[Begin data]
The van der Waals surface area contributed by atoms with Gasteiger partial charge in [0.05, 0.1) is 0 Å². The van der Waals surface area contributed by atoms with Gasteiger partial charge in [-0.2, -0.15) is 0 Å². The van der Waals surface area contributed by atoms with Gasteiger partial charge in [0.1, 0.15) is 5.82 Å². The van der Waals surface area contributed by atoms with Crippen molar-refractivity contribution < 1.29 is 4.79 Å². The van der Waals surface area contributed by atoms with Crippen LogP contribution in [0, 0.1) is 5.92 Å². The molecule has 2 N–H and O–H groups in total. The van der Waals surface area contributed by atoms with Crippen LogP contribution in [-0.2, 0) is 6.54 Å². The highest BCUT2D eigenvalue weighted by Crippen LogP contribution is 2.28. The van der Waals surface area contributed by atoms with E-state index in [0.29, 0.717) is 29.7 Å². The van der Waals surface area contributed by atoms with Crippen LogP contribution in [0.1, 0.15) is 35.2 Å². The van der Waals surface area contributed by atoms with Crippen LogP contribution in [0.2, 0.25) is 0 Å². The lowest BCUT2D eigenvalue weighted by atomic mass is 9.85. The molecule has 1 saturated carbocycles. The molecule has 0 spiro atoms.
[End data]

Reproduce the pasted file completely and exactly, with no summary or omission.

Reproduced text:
The van der Waals surface area contributed by atoms with Gasteiger partial charge in [0.05, 0.1) is 0 Å². The van der Waals surface area contributed by atoms with Gasteiger partial charge in [-0.2, -0.15) is 0 Å². The van der Waals surface area contributed by atoms with Gasteiger partial charge in [0.1, 0.15) is 5.82 Å². The van der Waals surface area contributed by atoms with Crippen molar-refractivity contribution < 1.29 is 4.79 Å². The van der Waals surface area contributed by atoms with Crippen LogP contribution in [0, 0.1) is 5.92 Å². The molecule has 2 N–H and O–H groups in total. The van der Waals surface area contributed by atoms with Crippen LogP contribution in [-0.2, 0) is 6.54 Å². The highest BCUT2D eigenvalue weighted by Crippen LogP contribution is 2.28. The van der Waals surface area contributed by atoms with E-state index in [0.29, 0.717) is 29.7 Å². The van der Waals surface area contributed by atoms with Crippen LogP contribution in [0.1, 0.15) is 35.2 Å². The van der Waals surface area contributed by atoms with Crippen LogP contribution in [0.2, 0.25) is 0 Å². The lowest BCUT2D eigenvalue weighted by atomic mass is 9.85. The molecule has 1 saturated carbocycles. The molecule has 0 spiro atoms.